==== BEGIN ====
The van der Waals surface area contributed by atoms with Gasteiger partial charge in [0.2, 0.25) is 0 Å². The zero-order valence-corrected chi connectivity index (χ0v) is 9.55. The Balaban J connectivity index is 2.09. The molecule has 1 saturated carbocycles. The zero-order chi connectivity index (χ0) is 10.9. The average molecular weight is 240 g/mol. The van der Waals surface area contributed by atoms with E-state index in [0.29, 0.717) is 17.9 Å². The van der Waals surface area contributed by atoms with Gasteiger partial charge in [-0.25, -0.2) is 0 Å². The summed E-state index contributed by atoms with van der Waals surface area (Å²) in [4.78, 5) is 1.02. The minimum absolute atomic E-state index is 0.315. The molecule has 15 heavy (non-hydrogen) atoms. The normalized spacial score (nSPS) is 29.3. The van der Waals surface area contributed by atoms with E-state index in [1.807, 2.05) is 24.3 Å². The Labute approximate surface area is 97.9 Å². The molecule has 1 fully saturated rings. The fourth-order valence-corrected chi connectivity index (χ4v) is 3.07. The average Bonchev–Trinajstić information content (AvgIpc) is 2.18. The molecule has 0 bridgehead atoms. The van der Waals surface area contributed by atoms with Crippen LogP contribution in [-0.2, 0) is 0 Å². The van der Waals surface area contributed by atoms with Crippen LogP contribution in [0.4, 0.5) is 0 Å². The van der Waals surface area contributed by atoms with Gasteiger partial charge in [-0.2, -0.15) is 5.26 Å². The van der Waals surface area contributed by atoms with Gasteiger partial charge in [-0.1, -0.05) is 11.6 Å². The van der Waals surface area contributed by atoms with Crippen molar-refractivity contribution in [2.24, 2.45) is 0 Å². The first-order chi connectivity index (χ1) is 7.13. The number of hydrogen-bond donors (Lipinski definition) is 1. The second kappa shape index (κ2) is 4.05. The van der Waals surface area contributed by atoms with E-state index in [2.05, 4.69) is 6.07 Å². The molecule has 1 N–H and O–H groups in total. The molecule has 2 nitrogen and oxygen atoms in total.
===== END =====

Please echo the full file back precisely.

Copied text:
The van der Waals surface area contributed by atoms with Gasteiger partial charge in [0.2, 0.25) is 0 Å². The zero-order valence-corrected chi connectivity index (χ0v) is 9.55. The Balaban J connectivity index is 2.09. The molecule has 1 saturated carbocycles. The zero-order chi connectivity index (χ0) is 10.9. The average molecular weight is 240 g/mol. The van der Waals surface area contributed by atoms with E-state index in [0.29, 0.717) is 17.9 Å². The van der Waals surface area contributed by atoms with Gasteiger partial charge in [-0.25, -0.2) is 0 Å². The summed E-state index contributed by atoms with van der Waals surface area (Å²) in [4.78, 5) is 1.02. The minimum absolute atomic E-state index is 0.315. The molecule has 15 heavy (non-hydrogen) atoms. The normalized spacial score (nSPS) is 29.3. The van der Waals surface area contributed by atoms with E-state index in [1.807, 2.05) is 24.3 Å². The Labute approximate surface area is 97.9 Å². The molecule has 1 fully saturated rings. The fourth-order valence-corrected chi connectivity index (χ4v) is 3.07. The average Bonchev–Trinajstić information content (AvgIpc) is 2.18. The molecule has 0 bridgehead atoms. The van der Waals surface area contributed by atoms with Crippen LogP contribution in [-0.2, 0) is 0 Å². The van der Waals surface area contributed by atoms with Crippen LogP contribution in [0.4, 0.5) is 0 Å². The van der Waals surface area contributed by atoms with Gasteiger partial charge in [-0.2, -0.15) is 5.26 Å². The van der Waals surface area contributed by atoms with Gasteiger partial charge in [-0.1, -0.05) is 11.6 Å². The van der Waals surface area contributed by atoms with Crippen molar-refractivity contribution in [2.24, 2.45) is 0 Å². The first-order chi connectivity index (χ1) is 7.13. The number of hydrogen-bond donors (Lipinski definition) is 1. The second kappa shape index (κ2) is 4.05. The van der Waals surface area contributed by atoms with E-state index in [2.05, 4.69) is 6.07 Å². The molecule has 1 N–H and O–H groups in total. The molecule has 2 nitrogen and oxygen atoms in total.